By Laura Yecies
As PC and browser security closes more and more holes, hackers are spending more time and effort finding ways to try to trick you into giving them access to your PC or giving up your personal data.
Phishing, or fraudulent e-mails posing as legitimate messages, remains a popular tactic by hackers. There’s little technical knowledge required to set up a phishing scam. All a person has to do is set up a real-looking Web site and spam hundreds of thousands of e-mail addresses, and wait for an unsuspecting victim.
Bank-related phishing e-mails remain the most popular, because we all notice a message from our bank and are likely to feel a sense of urgency to act. One common format is the “warning” e-mail. Ironically, hackers will base the theme on the premise that your account has already been hacked! One phishing e-mail I recently received came with the subject line, “Suspicious Activity Logged on Your Account – Please Respond Immediately.” The e-mail had very convincing graphics, and sounded alarming. I instinctively knew it was a fake, but because the e-mail did happen to branded with my bank’s name, just in case I called to make sure there were no issues with my account. If you ever question an e-mail from a bank or credit card institution, just call you bank’s main number (but NOT the one in the e-mail…hackers use fake numbers too).
PayPal and eBay are also common themes used in phishing e-mails. In fact, a week ago I surfed over to Phishtank.com, a reporting site for phishing Web sites. Out of the top 50 most recently reported, 18 were fake PayPal sites, 6 were fake eBay sites, 22 were banks, and 4 were misc (including a fake MSN login Web site and a UK customs site).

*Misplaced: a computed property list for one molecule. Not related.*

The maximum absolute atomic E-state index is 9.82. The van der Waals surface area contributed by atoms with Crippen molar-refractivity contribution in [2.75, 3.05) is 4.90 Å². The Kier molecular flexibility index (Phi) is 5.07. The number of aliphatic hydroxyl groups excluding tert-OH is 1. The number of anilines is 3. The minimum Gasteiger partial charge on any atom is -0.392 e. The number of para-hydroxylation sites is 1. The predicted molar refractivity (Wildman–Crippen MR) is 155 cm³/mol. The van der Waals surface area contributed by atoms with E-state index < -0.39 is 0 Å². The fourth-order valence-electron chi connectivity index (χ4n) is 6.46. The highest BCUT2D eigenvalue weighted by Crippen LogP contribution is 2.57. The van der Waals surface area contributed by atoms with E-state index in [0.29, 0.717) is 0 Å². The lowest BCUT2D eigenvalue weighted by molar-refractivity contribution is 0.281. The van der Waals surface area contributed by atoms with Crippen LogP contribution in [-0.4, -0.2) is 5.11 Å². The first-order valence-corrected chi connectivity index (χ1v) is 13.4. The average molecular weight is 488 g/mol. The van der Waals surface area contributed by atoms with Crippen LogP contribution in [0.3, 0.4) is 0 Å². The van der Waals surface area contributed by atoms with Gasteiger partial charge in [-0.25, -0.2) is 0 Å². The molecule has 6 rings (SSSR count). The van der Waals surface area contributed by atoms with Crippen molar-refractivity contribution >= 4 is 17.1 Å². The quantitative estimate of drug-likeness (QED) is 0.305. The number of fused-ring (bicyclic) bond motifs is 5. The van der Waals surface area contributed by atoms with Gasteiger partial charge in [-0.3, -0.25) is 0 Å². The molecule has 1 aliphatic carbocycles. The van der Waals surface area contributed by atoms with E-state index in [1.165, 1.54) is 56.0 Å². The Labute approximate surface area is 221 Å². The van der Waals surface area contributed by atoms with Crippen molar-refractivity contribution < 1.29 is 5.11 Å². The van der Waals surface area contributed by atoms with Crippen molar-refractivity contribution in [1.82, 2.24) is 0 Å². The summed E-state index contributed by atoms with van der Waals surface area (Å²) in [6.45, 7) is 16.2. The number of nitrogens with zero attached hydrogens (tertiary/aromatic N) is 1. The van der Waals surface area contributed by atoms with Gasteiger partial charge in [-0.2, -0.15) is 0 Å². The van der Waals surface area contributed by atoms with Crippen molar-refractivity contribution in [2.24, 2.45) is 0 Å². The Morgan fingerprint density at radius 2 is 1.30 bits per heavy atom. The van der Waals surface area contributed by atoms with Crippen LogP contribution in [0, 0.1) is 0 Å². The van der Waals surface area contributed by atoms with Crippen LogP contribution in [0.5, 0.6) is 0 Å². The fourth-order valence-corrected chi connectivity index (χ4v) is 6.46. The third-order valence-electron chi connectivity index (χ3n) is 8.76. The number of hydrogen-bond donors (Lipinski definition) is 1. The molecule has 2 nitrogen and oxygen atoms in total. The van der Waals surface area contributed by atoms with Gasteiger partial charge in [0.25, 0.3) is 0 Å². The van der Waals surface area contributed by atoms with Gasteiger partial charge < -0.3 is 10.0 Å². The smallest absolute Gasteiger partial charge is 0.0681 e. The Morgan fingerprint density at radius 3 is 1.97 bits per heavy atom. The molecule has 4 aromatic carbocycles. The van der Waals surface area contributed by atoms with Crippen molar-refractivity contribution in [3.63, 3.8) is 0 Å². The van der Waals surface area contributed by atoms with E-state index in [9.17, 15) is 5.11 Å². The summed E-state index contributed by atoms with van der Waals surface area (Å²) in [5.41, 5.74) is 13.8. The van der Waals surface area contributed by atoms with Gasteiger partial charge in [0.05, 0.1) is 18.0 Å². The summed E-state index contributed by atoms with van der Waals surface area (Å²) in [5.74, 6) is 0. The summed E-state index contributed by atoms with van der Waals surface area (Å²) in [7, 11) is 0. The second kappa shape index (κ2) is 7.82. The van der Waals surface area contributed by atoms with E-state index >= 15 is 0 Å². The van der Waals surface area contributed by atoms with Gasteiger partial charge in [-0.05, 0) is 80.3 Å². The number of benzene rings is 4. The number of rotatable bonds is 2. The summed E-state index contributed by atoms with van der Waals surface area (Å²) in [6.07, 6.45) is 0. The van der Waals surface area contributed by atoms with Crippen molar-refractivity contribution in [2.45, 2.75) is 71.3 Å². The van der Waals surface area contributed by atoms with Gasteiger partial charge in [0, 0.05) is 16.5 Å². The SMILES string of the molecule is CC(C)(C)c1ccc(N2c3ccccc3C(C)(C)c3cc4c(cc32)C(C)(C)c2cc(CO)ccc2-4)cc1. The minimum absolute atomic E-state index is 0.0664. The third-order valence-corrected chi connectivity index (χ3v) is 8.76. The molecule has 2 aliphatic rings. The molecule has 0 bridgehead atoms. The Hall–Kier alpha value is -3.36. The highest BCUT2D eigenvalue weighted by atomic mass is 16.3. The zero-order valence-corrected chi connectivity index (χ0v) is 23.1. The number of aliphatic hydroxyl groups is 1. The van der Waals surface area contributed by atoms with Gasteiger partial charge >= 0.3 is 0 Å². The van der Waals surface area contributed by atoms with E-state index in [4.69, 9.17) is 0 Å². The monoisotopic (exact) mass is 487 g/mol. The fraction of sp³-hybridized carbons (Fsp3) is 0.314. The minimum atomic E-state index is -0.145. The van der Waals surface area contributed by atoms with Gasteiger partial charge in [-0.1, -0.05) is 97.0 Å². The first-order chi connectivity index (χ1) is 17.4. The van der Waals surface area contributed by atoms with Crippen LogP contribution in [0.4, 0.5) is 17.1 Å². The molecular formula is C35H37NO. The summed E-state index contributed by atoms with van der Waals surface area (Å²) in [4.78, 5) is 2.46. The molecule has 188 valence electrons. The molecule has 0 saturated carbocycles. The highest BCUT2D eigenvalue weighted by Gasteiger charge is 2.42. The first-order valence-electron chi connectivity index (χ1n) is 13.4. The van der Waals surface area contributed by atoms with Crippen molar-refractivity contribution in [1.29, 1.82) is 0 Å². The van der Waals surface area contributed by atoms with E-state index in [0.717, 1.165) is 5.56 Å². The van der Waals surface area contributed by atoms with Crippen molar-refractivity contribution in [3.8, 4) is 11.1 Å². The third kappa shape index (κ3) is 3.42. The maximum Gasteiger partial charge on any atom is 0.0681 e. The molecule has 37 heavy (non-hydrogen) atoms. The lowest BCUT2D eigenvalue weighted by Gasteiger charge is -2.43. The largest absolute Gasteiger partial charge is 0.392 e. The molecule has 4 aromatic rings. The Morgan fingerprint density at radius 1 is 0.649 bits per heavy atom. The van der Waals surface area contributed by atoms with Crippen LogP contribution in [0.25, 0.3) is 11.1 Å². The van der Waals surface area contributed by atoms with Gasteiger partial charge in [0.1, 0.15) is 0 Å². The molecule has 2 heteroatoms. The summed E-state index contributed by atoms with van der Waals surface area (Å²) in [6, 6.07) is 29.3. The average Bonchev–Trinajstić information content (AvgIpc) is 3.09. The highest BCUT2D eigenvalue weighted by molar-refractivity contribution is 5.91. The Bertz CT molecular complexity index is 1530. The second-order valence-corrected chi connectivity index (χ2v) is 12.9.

There are two new ones that recently showed up in my inbox that I haven’t seen before. The first was from FedEx, telling me that my package was not delivered. Since I had recently sent a package, I was fooled! Luckily, when it asked me to track the package using my credit card, I wised up and went directly to FedEx.com to track my package (it had been delivered).
The second was from a dating site. The phishers put together a realistic looking dating site and ask you to join. It looks like a scheme to capture your passwords (based on the assumption you use the same or similar passwords for many different sites).
The lesson? Phishing e-mails have not abated. So when you receive a suspicious e-mail in your inbox, be wary. And when in doubt, use the phone. Your bank (assuming it’s still in business!) and other financial institutions won’t mind.